Five Prototype Homes That Tackle Northwest Arkansas’ Housing Crisis
architecture at home
Crystal Bridges Museum of American Art
On view until November
architecture at home is the premier architecture exhibition at the Crystal Bridges Museum of American Art in Bentonville, Arkansas. Curated by Dylan Turk, the exhibit consists of five 500-square-foot prototype homes designed by out-of-state architects. The facilities, which are built along the scenic Orchard Trail leading to the museum entrance, bask in natural light filtered through a forest of Ozark shortleaf pines and speak to the concept of home, innovative materials and the role housing in the northwest. Arkansas. “[Architects] that the work here is tied to local politics and cannot be said without influencing their plans,” Turk said. A. “How are we going to be critical? Not in a negative sense, but in a way that helps us solve the problem. ” Assess architecture at homesignificant contribution to this discussion, let’s start by unpacking the problem.
Two things are important to note: (1) as with the United States as a whole, Northwest Arkansas faces severe housing shortages and (2) the economic impact of the Walton family cannot be overrated. The Waltons are behind virtually every major project in the area, including Home Office, Walmart’s new 350-acre headquarters (with an estimated price tag of $1 billion). The booming area has been dubbed a “millennium wonderland” and “the next Austin” largely due to the Walton Family Foundation’s creative recruitment incentives and capital investments in cultural amenities and public infrastructure.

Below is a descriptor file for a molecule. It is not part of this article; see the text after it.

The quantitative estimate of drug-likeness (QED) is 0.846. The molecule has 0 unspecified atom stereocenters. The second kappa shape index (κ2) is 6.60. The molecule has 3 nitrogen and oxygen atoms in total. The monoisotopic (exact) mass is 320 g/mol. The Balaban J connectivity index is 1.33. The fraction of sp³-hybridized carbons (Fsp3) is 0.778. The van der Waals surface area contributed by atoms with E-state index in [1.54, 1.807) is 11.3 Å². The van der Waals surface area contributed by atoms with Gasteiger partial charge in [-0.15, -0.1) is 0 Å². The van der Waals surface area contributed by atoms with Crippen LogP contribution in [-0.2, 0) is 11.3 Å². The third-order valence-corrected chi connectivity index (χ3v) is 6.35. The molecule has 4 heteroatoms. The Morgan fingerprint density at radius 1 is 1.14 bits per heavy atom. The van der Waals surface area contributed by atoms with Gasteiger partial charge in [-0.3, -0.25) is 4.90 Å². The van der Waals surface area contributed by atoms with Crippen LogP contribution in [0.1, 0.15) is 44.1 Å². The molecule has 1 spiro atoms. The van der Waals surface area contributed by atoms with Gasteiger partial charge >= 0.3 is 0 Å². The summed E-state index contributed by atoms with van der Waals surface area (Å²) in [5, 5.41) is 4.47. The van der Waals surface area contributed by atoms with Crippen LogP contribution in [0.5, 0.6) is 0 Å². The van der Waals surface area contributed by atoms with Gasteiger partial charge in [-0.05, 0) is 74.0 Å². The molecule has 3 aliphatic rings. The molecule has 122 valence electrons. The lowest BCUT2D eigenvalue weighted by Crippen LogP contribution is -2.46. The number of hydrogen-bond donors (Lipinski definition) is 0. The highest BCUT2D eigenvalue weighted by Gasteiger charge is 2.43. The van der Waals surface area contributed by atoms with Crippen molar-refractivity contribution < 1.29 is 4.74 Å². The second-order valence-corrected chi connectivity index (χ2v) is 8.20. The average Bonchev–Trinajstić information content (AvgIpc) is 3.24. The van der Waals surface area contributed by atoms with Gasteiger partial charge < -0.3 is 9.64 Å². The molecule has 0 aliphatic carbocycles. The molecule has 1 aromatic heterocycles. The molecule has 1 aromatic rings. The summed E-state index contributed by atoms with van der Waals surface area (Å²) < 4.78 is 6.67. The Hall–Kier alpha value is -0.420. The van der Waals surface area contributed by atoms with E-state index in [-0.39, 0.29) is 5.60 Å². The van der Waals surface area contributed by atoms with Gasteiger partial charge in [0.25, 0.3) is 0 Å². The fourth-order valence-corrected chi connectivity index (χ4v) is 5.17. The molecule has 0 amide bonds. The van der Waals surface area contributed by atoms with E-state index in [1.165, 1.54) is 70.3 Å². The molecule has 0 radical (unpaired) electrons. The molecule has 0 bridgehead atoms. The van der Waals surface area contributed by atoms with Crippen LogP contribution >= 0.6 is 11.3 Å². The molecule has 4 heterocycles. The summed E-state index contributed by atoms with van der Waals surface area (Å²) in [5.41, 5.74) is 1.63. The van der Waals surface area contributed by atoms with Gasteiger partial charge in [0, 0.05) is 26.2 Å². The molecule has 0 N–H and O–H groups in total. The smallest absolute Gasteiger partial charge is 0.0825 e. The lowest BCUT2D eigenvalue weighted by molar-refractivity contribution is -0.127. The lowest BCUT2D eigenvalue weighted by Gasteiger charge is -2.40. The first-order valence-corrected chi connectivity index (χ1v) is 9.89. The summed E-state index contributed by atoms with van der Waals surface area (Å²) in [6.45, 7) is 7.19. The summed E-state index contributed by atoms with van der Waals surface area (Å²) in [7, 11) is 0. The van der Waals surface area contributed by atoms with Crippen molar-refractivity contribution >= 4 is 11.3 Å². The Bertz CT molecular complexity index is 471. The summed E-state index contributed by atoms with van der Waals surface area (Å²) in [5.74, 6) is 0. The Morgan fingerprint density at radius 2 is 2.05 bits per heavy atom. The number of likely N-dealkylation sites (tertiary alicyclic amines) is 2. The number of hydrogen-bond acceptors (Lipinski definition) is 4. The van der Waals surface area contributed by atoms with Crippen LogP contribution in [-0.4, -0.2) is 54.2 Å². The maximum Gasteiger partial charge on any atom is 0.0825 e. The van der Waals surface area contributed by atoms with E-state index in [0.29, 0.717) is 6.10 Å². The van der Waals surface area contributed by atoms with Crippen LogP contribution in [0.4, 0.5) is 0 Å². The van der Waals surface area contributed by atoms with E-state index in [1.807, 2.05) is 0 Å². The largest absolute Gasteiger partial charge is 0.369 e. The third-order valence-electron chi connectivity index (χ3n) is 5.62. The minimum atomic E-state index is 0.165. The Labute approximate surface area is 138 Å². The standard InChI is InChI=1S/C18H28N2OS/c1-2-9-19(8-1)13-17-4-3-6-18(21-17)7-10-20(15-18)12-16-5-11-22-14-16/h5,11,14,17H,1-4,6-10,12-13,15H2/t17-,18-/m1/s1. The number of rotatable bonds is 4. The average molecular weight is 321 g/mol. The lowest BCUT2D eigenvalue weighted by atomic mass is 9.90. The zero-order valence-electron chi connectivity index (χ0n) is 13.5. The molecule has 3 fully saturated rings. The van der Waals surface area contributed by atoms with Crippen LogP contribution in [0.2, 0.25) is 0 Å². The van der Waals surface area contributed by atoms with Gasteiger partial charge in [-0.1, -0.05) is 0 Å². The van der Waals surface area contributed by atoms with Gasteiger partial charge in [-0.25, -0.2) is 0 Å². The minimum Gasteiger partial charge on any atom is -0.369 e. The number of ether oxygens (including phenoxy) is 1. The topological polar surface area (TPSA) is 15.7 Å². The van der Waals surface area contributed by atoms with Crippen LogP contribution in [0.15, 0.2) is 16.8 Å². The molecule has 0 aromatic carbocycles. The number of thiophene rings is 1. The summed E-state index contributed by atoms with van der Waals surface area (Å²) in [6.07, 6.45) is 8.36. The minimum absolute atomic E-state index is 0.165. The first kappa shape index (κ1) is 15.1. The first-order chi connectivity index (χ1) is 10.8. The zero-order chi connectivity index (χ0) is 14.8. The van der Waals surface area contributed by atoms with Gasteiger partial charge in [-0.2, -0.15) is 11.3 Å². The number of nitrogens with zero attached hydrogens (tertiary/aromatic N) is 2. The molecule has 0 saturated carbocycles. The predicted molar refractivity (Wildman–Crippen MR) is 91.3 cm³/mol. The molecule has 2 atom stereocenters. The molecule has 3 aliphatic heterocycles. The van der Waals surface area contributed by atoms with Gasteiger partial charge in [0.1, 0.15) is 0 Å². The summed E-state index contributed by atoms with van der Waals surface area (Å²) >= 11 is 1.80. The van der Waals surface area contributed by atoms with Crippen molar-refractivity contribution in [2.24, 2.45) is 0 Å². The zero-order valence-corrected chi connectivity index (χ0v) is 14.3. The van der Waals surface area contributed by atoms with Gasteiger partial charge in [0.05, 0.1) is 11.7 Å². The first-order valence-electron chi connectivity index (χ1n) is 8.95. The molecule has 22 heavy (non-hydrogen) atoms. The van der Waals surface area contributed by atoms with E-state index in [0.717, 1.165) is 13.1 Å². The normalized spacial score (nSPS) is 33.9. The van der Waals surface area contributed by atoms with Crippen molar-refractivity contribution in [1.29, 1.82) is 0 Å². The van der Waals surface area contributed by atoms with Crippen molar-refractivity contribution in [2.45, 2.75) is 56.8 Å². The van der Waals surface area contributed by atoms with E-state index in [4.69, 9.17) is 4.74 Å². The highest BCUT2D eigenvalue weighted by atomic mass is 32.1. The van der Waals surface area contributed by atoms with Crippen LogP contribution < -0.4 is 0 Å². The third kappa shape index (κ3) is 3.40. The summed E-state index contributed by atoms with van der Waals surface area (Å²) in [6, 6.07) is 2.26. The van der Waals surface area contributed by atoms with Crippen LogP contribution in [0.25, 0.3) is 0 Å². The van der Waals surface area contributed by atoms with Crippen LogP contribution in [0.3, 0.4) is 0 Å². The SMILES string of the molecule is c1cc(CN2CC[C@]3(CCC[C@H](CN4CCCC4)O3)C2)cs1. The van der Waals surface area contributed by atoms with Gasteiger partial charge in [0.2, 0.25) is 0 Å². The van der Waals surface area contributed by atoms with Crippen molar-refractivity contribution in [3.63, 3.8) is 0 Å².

Over the past 20 years, the population of Northwest Arkansas has tripled from approximately 100,000 to 300,000. It is estimated to reach nearly one million by 2045. This has created a immense pressure on housing availability and affordability. In Benton and Washington counties, the current average home sale price is $390,305. That’s 23% less than the national average, but using Zillow’s affordability calculator, a price of $390,000 requires an annual gross income of about $100,000 (assuming the federal guideline reserves 30% gross housing income). The Federal National Mortgage Association reports that the area’s median income is $73,200, 80% of which is $58,560. This means that nearly 80% of the population earns only half the income needed to pay the average price of a house in northwest Arkansas.
Regionally, higher density is the primary approach to address this widespread growth. And density matters, but inequality and the loss of ecosystems will continue to accompany this growth unless the region confronts its crisis of wealth and class inequality. And that’s the point of architecture at home. Each installation represents alternative forms of housing that act as both a process of reviewing and critiquing planning policies, funding regulations and land acquisition practices that constitute barriers to home ownership. for marginalized people and workers.
Totem House: Stories of Negation by Yolande Daniels and Sunil Bald of New York-based StudioSUMO, recovers lost accounts of displacement and estrangement of Black and Indigenous people in Northwest Arkansas. Their prototype is a group of four totem-like constructions made of hardwood lattices that support sheets of plywood. This plywood is a sort of narrative overlay, with timelines of colonial expansion and forced evictions CNC etched into its surface.